Tuesday, December 12, 2017

title pic Preemies, Depression and SSRIs

Posted by Claudia Grazioso on March 23, 2012

Preemies, Depression and SSRIs

Persistent Pulmonary Hypertension of the Newborn, infant omphalocele, cleft palate, clubfoot, cardiac defects, craniosynostosis — these are all birth defects that seem to have a link to Selective Serotonin Reuptake Inhibitors like Prozac and Zoloft. But there are other complications of prenatal exposure to SSRIs that expectant mothers should be aware of. If you take SSRI drugs during pregnancy, your child might experience withdrawal symptoms that could require hospitalization. And you are also more likely to give birth prematurely.

A study conducted by researchers at the University of Pittsburgh found that women who take SSRI drugs to treat depression throughout their pregnancy have a significantly higher rate of delivering a child prematurely. In fact, out of the women studied, moms who took the drugs for the duration of their pregnancy had a 20 percent higher risk of having a preemie.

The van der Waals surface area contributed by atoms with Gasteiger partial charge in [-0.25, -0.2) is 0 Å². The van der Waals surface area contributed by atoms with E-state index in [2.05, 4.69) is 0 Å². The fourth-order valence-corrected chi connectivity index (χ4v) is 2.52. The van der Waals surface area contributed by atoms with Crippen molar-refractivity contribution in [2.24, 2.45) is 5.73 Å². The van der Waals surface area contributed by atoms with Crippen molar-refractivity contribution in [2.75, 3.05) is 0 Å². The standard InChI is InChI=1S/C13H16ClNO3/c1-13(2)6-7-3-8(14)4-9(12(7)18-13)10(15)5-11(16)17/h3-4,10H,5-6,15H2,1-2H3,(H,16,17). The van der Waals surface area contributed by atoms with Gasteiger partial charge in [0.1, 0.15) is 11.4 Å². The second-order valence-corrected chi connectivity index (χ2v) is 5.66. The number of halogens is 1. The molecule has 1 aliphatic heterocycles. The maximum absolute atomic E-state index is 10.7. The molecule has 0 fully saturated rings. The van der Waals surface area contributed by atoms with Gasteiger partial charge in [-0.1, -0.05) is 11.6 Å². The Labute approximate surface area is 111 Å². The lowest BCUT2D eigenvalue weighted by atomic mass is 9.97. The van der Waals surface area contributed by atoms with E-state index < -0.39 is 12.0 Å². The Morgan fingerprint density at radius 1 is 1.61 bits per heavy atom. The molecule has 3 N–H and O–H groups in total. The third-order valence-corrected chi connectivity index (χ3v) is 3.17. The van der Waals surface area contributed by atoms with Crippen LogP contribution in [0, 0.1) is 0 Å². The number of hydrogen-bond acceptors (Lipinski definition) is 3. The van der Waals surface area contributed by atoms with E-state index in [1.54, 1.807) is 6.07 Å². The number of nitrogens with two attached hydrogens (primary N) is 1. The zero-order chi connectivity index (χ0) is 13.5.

But here’s the kicker: The study also found that women who suffered major untreated depression throughout their pregnancy also had much higher rates of premature births — also roughly 20 percent higher than the normal rate.

So what can a mom who suffers from depression do during her pregnancy? There are several approaches to treating depression that don’t involve drugs. For example, some studies have found that just moderate exercise can have effects similar to medication. You can also try talk therapy, hypnotherapy or just spending more social time with friends. But if none of that works, perhaps talk to your doctor about a low dose medication, and discuss whether in your case the benefits of taking medication outweigh the risks.

As we all know, babies born prematurely need special care. Their young systems aren’t as strong as they could be, and these infants frequently have underdeveloped lungs, immune systems and digestive systems. The good news is that with advances in medicine, they can be cared for in a Neonatal Intensive Care Unit until they are ready to grow and thrive on their own.

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